This week (and last) I read a ton of trades that I thought were just amazing. So I rounded them all up, and put them here.
I actually read this about two weeks ago, and I almost didn’t even bother to review it, but I tend to not put any books back on the shelf until I’m finished with them. And I’m not finished with a book until I review it.
I have gained some interesting blogging habits, but they seem to be working out.
In Marie Lu’s Legend, two teenagers get caught up in a government scheme when one is framed for the murder of the other’s elder brother. In this dystopian series, children in The Republic are tested on their tenth birthday. Those who pass are placed into their assigned futures; those who fail essentially disappear. But there is something wrong with this system, and June and Day are the ones who are going to figure it out.
I’ve been wanting to read this comic ever since I played the video game for two seconds. The funny thing is, I never really got the gist of it from the game because I’d never actually seen it in story mode. Every time I played it, it was against one of my friends. And then, when I finally decided to read the comic, no store ever had Volume 1.
I don’t even remember how I got a hold of the copy that I have now. I’m pretty sure there was a sale involved, and my comic book store might have been hyping up some random comic book event, but I was just too happy to finally get my hands on Volume 1 that I just did not care.
Originally, I had intended to have something spectacular planned for my 100th post, but I never actually got around to writing whatever that spectacular thing was supposed to be. It’s weird; it doesn’t feel like I’ve written one hundred posts, but I’ve got ninety-nine published already and this one will be next.
Before I go forward, I just want to thank everyone who has bothered to subscribe to my blog. For whatever reason, you’ve found my blog entertaining enough to keep up with. For that I thank you, and I promise to try to get a little bit more creative with these posts. Thanks for reading.
Okay, now that that’s been said, let’s talk about the three books I’ve read (or finished reading) this week:
Once again, I wanted join in for a round of Top 5 Wednesdays. I’ve missed most of the month, but my plans for today were cancelled, so I decided to catch up.
There are a ton of book that I have not finished, for a number of different reasons, but these were the ones at the very top of my head. You’ll notice that a couple of them are literary classics, but when did that ever stop something from being boring?
I just want to preface this by saying that I skipped a Top 5 Wednesday post to write this, and it will not count as my Friday Read. There are problems with this book, so I won’t be recommending it without the other volumes. Therefore we’ll call this post a review.
So last week I read the first volume of the 2011 Teen Titans run because I have been a fan of this group since I was a teenager myself. Whether they call themselves Teen Titans, grown-up Titans, or Young Justice, you can bet I’ll be somewhere rooting them on. I like team books because they allow you to focus on more than one person. Like, I get bored with solo books because focusing on one character can get boring really quickly. However, you will never hear me complain too much about We Are Robin, simply because I have something like five Robins to read about at any given time.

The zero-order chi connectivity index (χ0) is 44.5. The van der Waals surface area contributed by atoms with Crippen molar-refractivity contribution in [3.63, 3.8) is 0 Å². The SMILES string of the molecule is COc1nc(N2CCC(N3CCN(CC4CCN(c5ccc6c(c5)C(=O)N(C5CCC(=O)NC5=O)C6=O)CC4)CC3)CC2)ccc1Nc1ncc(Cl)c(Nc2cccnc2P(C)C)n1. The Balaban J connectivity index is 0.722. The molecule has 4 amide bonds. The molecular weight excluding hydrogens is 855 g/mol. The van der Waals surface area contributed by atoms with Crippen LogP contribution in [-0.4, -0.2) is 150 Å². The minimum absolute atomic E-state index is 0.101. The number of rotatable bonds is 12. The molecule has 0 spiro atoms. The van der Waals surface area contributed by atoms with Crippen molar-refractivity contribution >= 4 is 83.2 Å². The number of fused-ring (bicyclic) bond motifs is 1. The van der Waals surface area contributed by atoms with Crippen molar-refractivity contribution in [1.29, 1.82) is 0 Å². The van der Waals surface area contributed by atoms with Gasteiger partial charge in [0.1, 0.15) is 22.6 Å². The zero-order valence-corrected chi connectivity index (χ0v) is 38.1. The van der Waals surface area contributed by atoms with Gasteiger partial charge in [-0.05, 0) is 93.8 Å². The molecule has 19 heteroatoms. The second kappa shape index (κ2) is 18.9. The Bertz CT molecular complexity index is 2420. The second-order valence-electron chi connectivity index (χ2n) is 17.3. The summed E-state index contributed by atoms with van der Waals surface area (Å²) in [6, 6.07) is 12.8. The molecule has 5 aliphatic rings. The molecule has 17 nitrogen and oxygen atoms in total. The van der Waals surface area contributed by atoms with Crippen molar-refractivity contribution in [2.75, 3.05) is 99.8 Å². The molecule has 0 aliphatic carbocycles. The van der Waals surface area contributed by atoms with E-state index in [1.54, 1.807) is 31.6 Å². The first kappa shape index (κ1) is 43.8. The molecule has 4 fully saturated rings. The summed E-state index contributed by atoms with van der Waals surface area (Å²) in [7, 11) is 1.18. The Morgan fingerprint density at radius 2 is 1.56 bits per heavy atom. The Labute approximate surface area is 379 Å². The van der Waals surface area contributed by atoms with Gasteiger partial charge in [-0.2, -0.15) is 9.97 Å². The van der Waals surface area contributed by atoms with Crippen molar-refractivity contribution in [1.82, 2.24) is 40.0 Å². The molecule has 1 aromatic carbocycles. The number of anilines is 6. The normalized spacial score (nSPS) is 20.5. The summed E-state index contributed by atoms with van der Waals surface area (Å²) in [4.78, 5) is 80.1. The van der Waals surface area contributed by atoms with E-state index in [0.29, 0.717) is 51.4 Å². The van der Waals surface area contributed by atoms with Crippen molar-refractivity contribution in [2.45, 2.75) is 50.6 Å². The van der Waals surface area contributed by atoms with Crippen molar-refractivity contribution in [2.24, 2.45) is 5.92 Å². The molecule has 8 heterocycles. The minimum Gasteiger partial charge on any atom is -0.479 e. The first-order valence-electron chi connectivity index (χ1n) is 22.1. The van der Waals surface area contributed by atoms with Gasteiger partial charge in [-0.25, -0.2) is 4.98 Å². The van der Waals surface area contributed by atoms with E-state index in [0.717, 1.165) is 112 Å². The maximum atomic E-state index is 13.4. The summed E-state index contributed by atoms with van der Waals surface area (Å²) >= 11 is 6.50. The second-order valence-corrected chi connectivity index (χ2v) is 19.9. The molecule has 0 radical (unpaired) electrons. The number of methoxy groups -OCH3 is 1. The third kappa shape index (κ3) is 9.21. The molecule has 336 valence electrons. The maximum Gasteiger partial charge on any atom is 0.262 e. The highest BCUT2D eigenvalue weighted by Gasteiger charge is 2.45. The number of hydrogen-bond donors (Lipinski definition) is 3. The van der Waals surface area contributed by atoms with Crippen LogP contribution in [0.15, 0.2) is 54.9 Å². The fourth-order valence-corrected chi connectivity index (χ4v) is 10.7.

You know, except for not reading The Casual Vacancy – and not writing this post on the correct day – I’m on track to hitting most of my February goals. I believe that’s what you would call progress.
You gotta appreciate the small things.
Considering that I started this on a Friday, I’d like to contribute my review of volume 1 of Scott Lobdell’s run of Teen Titans to the Friday Reads tag. In the New 52 iteration of my favorite teenaged superhero crew, we follow Red Robin as he tries to stop the nefarious organization, N.O.W.H.E.R.E., from kidnapping and experimenting on teenaged metahumans. Along the way, Red Robin builds a team that consists of old favorites like Kid Flash, Superboy, and Wonder Girl, as well as newcomers Bunker, Skritter, and Solstice. As far as Teen Titans lineups go, this one is definitely worth your curiosity.
I have once again returned to the fun that is Top 5 Wednesdays, and this was a topic that I really wanted to weigh in on. I’ve never really cared about love interests that were not end game, but this new age of fandom has really gotten me to start scrutinizing what’s being offered.
The characters in the following list are not the absolute worst love interests ever, but I just did not like them for whatever reason. It’s quite possible that they were always meant to be written that way, but there’s always one or two that were intended to be great.
I almost didn’t think that I was going to be able to make this post, but here I am writing it.
So last year, I told myself that I would get into more POC writers, particularly those who wrote Fantasy and Science Fiction. I have talked before about coming across Nnedi Okorafor’s Who Fears Death, which later lead me to Binti.
Binti is the story of a young woman from the Himba tribe who becomes the first of her people to attend the intragalactic Oomza University. The journey alone should have been a wondrous adventure, but it quickly turns into a nightmare when the Meduse launch an attack against Binti’s transport. Now, if Binti wants to stay alive, she must use her intelligence and her heritage to survive.